Pie in our eyes: Seven ways to get your fill

Raspberry pie from Foods of All Nations. Raspberry pie from Foods of All Nations.

Dessert trends come and go, but a good slice of pie stands the test of time—especially when it’s filled with seasonal fruit and served à la mode. Here’s a deep dish worth of local choices of America’s most classic dessert.

The individual peach pies at Albemarle Baking Company might be small, but the double-crusted delights are packed with Henley’s Orchard peaches and topped with sugar, cinnamon, and nutmeg for $4.95.

Local peaches are the filling du jour at Anderson’s Carriage House too, but the pies there get a crumbly topping made with oats, flour, butter, spices, and plenty of brown sugar. Get a slice for $2.99 or a whole pie for $12.99.

The local peach pie at Breadworks looks pretty enough for the windowsill, with a lattice-style top crust that’s egg-washed and sprinkled with sugar for $13.95.

Life is a pieful of cherries at Chandler’s Bakery, where you can get a cherry pie topped with a lattice crust or a crumb crust for $10.99.

Relish the final strawberries paired with its tastiest partner, rhubarb, at Family Ties and Pies, a vendor at the Tuesday, Wednesday, and Saturday farmers’ markets. The Meynig family’s strawberry-rhubarb pie has an all-butter crust with a lattice top and comes in two sizes: small for $7, or large for $15.

Berries unite in Foods of All Nations’ raspberry, blackberry, blueberry pie with a tender, shortening-based double crust for $10.99.

Buttery pastry crust goes freeform at Paradox Pastry with the individual-sized rustic crostade that’s filled with almond cream and fresh raspberries for $5.

Easy as crisp
Making a flaky, tender homemade crust isn’t exactly easy as pie. Flour-coated fat particles need to stay separate and cold, so butter or lard must be cut in and then ice water added gradually yet quickly.

Forget about it if you want to make a double crust. The term “upper crust” refers to early American times when only affluent households could afford ingredients for both the upper and lower pie crusts.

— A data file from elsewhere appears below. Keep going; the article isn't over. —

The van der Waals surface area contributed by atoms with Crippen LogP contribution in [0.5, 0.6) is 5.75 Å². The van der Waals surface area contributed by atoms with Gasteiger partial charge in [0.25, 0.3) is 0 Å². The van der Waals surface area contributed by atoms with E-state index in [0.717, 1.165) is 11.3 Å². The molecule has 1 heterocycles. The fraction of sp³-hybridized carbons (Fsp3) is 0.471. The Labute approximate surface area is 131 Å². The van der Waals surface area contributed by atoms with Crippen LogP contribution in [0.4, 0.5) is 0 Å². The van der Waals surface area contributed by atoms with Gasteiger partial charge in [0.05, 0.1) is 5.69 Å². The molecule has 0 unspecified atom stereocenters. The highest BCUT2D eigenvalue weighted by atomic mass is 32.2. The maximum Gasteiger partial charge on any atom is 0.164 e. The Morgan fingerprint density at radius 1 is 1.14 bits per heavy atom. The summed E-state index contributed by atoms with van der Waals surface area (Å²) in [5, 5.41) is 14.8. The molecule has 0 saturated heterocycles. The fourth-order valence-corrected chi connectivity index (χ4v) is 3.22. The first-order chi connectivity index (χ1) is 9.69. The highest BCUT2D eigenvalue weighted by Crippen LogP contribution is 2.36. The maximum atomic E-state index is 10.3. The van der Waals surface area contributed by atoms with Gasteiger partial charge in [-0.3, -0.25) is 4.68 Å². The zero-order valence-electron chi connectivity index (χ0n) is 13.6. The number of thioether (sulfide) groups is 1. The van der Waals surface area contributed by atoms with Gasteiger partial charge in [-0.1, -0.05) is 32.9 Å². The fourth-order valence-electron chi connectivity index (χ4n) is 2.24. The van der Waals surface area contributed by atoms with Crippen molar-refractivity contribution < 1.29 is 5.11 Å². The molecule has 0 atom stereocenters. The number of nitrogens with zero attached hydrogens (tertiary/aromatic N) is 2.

Rather than take the Pillsbury way out, commit this crisp recipe to memory, fill a 9″x13″ dish with your favorite fruit, and after 45 minutes at 375 degrees, you’ve made your pie and can eat it too.

Crisp topping
1 1/2 cups flour
3/4 cup granulated sugar
3/4 cup light brown sugar, packed
1/2 tsp. kosher salt
1 cup old-fashioned oats
1/2 pound cold unsalted butter, diced

Pick your own filling
Nothing beats a pie oozing with fruits you picked yourself. Here’s a list of where and when to pick spring and summer’s sweetest.

Mid-May to June
Critzer Family Farm, Seamans’ Orchard

Late June to July
Seamans’ Orchard, Spring Valley Orchard

June through August
Hill Top Berry Farm & Winery

June through August
Berry Patch of Free Union

July and August
AmFOG, Carter Mountain Orchard, Chiles Peach Orchard, Critzer Family Farm, Drumheller’s Orchard, Dickie Brothers Orchard

Pit stop
Make quick work of pitting a pound of cherries with this cherry pitter from The Happy Cook ($14).

Or, channel MacGyver and use a paper clip. Unfold it at its center, and depending on the size of the cherry, insert either the large or small end of the clip through where the stem was. Loosen the pit, and pull it out. If you want to leave the stems intact, insert the clip into the cherry’s bottom.

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